Twins jazz up Bharatantayam at NY debut

Riya Kapoor and Sara Kapoor
Riya Kapoor and Sara Kapoor

NEW YORK: Twin sisters Riya and Sara Kapoor made their Rangapravesh, or onstage debut this past December 2015 at Jazz at Lincoln Center’s Frederick P. Rose Hall in a show they called “A Night of Moves.” In the ceremony, the girls performed the traditional Bharatantayam dance form and were accompanied by a Carnatic orchestra and a New York Jazz Quartet, marking the first time this ancient tradition was done in this format and choreography.

In their Rangapravesh, 15-year-old artists Riya and Sara Kapoor shared with the audience the culmination of over 10 years of intensive dance training and mastery of the Bharatanatyam dance form. According to their Guru Swati Bhise, the 2,000-year-old dance form requires mastery of dance, music, theater, mime, iconography, geometry and mathematics. When combined, the audience experienced a beautiful display of a dance and acting performance, invoking varied emotions over the course of the two-hour, ten part recital.

At her students’ request, Swati Bhise melded jazz into the usually classical program, all the while staying true to the Carnatic and Bharatanatyam traditions. This was important to Riya and Sara as they wanted to recognize their ancestral heritage and pay homage to their New York identity as both worlds are a reflection of who they are as people and performers. Additionally, they wanted to share their unique spin on this traditional ceremony, which until Night of Moves had remained mostly unchanged for generations.

The girls chose to honor jazz music legend George Wein and salute his countless contributions to music and the performing arts. The girls were introduced to jazz through his Newport Folk Festival, which they have attended every year since they were young.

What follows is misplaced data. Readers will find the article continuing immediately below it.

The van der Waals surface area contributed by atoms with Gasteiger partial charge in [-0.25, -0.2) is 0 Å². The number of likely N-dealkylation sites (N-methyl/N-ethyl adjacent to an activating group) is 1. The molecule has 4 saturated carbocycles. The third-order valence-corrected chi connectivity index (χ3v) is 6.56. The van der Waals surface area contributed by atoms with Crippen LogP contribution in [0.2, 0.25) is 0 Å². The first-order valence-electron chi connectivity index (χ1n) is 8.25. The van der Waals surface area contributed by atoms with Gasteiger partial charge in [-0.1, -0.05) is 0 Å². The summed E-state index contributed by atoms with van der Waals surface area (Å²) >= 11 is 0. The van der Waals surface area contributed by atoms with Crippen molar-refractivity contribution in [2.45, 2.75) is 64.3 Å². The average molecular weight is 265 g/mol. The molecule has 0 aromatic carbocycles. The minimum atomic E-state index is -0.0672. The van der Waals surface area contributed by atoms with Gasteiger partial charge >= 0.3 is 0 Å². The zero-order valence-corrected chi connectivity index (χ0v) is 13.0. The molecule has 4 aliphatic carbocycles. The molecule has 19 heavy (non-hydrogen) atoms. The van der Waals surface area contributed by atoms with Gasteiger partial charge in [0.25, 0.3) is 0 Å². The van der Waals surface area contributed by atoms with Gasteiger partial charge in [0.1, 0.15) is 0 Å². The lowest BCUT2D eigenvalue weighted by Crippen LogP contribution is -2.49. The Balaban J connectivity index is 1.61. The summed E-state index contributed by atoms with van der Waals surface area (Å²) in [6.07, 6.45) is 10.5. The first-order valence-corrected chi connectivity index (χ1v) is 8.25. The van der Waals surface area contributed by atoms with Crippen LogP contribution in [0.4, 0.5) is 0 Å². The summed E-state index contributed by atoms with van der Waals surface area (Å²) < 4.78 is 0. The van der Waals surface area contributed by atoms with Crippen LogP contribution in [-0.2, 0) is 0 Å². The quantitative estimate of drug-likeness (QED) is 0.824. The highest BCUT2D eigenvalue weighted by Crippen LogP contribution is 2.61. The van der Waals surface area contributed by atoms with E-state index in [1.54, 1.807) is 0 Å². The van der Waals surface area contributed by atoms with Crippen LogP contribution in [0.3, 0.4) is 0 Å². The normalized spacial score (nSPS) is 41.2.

The debut performance of Night of Moves was attended by over 1,100 friends and family with notable attendees covering cross-sections of finance, law, technology, civic life and the arts. In addition, Riya and Sara invited students and faculty from several schools throughout Manhattan to view their groundbreaking performance.

The ceremony, started with an introduction by Emcee Kavi Kapoor, Riya and Sara’s younger brother, who welcomed everyone to the performance and delighted the crowd with his personal anecdotes. Then, the girls took to the stage to receive their blessing from their Guru Bhise and the orchestra before launching into their performance.

What followed were dances that showed the characteristics of Bharatantayam, including its intricate movements with all parts of the body, including calculated foot patterns and facial expressions. Each movement within this dance form is utilized to convey a wide spectrum of emotions, best captured in the Navarasa section of the performance. For that component, the girls depicted the nine core emotions of Classical Indian Dance – beauty and love (Sringara); valor or heroism (Viram); sorrow (Karunyam); laughter (Hasya); anger (Raudram); surprise (Adbhutam); fear (Bhayanakam); disgust (Bibhatsam) and peace (Santam) – all of which were conveyed through subtle facial expressions and body contortions.

In addition to testing the girls’ ability to act and convey emotion in the Navarasa, their Rangapravesh performance also tested their physical and mental stamina in the Varnam. According to their Guru Bhise, this segment is where both girls are expected to improvise as they execute the mnemonics recited by Bhise and produced by the drummer. The girls used their knowledge of the intricate footwork patterns, movement, music and acting to convey a classical love story of a young girl enchanted, but constantly rebuffed by the Lord Shiva.

Guru Bhise, a protégé of Sonal Mansingh, India’s pre-eminent practitioner of the Pandanallur style which emphasizes geometric movements of the Bharatantayam form, took to the stage to congratulate the girls on their accomplishment at the performance’s conclusion. For her, the girls became more than just students-they became an extension of her.

“We became more than just student and teacher, we became the ones who make fun of the parents,” she quipped. Bhise said she found teaching them to be fulfilling, adding “I’d like to say Sara and Riya, you have done me proud.”

Prior to “A Night of Moves,” Bhise announced that Riya and Sara Kapoor’s Rangapravesh would be her final student presentation. In addition, World renowned jazz producer, George Wein congratulated the girls on their debut and said, “All I could think of is the majesty and ethereal beauty of all women.”

India Post News Service

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